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Tensions run high over future of energy facility siting in New Hampshire

Annie Ropeik

This story was originally produced by the New Hampshire Bulletin, an independent local newsroom that allows NHPR and other outlets to republish its reporting.

Decisions regarding the permitting of new energy facilities could change hands in New Hampshire if lawmakers choose to dissolve the state’s current process and move responsibilities to the Public Utilities Commission.

On Tuesday, Rep. Michael Vose, the prime sponsor of House Bill 609 and chairman of the House Science, Technology, and Energy Committee, controlled the hearing on his own legislative effort, which was front-loaded with testimony of support from state agencies, labor unions, Eversource, and business officials. Members of the public, mostly in opposition, weren’t given a chance to speak until more than two hours in.

“I fear there’s a lot of money in this room, and I fear we’re being manipulated,” said Karen Payne, an Effingham resident who called out Vose for a perceived quashing of public input. Moments prior, when Payne was called to testify, Vose said he’d be imposing a two-minute time limit for speakers going forward.

Outbursts from hearing attendees in the back of the room prompted him to backpedal.

Constituents opposed to HB 609 are concerned over what they see as a reduction in public participation in hugely consequential energy infrastructure projects. That, and a consolidation of power in the PUC, a three-member body appointed by the governor and confirmed by the Executive Council.

Meanwhile, officials from the Department of Energy, Department of Environmental Services, Office of the Consumer Advocate, and Business and Industry Association of New Hampshire have all expressed ardent support for the effort aimed at modernizing and streamlining how the state evaluates energy facility projects – something agreed upon as necessary by all parties testifying Tuesday.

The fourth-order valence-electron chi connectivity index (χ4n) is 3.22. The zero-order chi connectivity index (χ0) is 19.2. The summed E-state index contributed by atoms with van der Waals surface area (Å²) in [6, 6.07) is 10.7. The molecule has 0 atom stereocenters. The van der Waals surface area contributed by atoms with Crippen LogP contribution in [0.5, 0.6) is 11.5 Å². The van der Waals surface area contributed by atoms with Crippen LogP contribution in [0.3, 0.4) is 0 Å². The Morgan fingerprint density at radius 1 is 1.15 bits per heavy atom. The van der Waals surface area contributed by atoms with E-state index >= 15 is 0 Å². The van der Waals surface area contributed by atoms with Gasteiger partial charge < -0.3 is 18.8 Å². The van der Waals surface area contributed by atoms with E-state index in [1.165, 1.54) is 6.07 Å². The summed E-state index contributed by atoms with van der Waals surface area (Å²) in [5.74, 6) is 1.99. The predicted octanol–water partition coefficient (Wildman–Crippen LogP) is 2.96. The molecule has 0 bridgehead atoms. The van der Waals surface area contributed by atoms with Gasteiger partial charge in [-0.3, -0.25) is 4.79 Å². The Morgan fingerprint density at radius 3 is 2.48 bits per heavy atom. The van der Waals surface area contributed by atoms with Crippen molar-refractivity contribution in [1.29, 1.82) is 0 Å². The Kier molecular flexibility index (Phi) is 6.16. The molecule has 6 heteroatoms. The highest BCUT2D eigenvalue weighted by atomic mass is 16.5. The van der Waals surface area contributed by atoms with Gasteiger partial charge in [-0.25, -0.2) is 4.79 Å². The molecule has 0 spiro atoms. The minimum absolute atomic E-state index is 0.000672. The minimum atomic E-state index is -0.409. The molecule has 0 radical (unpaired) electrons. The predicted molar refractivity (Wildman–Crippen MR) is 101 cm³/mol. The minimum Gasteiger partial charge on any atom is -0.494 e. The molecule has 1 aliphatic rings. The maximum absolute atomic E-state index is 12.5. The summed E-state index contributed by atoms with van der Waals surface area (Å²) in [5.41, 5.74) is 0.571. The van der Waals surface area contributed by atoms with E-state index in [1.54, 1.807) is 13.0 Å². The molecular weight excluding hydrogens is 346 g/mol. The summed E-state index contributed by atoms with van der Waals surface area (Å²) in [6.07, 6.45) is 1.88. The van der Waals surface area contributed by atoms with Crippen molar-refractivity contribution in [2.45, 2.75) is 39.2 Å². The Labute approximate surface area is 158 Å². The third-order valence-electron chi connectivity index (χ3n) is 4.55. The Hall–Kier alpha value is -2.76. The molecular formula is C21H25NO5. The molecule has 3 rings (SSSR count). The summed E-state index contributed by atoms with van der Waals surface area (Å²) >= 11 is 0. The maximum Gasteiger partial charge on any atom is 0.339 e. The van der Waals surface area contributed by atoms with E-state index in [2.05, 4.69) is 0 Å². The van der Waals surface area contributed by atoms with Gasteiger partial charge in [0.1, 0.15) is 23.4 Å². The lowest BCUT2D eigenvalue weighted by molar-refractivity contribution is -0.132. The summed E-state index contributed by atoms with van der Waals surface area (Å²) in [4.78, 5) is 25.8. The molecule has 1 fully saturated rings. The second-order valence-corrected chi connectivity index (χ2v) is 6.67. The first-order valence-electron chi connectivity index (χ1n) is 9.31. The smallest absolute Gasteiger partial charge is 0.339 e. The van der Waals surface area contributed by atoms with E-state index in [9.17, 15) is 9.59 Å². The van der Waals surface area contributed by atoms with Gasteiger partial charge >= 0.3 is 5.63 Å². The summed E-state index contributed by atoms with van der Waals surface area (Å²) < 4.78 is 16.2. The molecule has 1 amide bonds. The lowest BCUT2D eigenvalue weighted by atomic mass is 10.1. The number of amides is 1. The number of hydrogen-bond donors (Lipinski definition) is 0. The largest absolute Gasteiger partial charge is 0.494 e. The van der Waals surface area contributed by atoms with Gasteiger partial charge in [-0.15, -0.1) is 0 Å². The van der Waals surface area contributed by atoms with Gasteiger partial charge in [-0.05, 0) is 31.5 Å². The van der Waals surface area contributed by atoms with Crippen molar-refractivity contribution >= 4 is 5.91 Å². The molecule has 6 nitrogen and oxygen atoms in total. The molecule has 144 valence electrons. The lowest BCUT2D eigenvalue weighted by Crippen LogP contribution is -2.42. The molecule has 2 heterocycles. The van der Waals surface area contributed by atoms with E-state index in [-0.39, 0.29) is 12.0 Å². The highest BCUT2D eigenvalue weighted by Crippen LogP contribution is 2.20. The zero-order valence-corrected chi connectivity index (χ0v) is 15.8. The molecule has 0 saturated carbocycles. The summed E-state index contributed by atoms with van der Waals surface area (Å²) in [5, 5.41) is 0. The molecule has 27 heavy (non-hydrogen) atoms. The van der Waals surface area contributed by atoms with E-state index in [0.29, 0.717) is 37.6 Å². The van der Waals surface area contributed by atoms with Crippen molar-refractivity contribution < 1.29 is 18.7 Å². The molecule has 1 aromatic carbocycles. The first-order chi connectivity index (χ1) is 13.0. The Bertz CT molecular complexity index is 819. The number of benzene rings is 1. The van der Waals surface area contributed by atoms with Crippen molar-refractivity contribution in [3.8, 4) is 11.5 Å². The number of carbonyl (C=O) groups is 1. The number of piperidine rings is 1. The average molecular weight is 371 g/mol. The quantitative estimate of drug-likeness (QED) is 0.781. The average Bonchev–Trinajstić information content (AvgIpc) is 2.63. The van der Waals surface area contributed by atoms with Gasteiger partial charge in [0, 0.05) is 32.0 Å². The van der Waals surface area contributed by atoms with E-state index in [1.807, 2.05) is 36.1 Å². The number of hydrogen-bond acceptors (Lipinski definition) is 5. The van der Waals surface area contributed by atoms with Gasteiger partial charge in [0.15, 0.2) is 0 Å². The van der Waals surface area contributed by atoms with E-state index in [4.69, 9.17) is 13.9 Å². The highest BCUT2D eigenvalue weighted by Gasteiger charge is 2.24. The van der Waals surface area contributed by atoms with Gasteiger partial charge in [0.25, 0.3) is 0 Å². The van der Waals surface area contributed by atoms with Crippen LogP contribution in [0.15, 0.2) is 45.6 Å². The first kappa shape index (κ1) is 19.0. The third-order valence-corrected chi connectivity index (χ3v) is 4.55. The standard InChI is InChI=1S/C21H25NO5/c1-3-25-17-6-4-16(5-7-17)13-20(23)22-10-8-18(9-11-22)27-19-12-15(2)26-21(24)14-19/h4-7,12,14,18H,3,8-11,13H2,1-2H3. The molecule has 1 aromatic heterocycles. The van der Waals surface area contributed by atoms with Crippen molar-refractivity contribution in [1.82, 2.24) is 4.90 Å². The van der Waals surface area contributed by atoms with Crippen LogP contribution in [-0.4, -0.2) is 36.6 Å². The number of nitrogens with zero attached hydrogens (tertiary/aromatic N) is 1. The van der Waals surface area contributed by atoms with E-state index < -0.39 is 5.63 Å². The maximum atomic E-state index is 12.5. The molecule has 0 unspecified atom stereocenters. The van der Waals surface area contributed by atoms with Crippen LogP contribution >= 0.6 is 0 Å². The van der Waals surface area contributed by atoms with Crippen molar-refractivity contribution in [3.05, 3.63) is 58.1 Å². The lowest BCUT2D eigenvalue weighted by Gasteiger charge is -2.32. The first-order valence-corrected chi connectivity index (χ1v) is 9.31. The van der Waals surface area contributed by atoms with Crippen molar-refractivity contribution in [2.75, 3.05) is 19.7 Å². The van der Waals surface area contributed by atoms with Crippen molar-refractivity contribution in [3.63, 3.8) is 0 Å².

The question is how.

For decades, the Site Evaluation Committee, a regulatory review and permitting body with representation from multiple sectors, has had jurisdiction over any new energy facility that generates more than 30 megawatts of electricity. Weighing environmental impacts against energy needs, the SEC has purview over natural gas, oil, coal, and transmission facilities, as well as renewable energy projects.

If passed, HB 609 would do away with the SEC and move permitting to the PUC. Less than a decade ago, significant changes were made to the SEC’s process and membership by adding more public participation, two more public members, and the requirement that the committee make a specific finding that a project is in the public interest for it to move forward.

But inefficiencies have persisted. Legislative committees have since focused on additional reform. In 2021, a committee recommended a complete overhaul of the SEC and scrapping it long-term.

While introducing the bill, Vose, a Republican from Epping, said the SEC has a lack of institutional knowledge, sparse technical expertise, turnover, and a dearth of funding and dedicated support staff. Moving jurisdiction to the PUC, he said, would professionalize the site evaluation process, making it more timely and efficient with increased resources and staffing.

Bringing many of the organizational issues to the forefront was the proposed 192-mile Northern Pass electricity transmission project, which was ultimately denied approval by the SEC in 2018 after three years of proceedings and many delays. While opponents of the project were delighted by the outcome, in the end, millions of dollars were spent on a drawn-out process with almost nothing to show.

Who serves on the Site Evaluation Committee? Why should it change?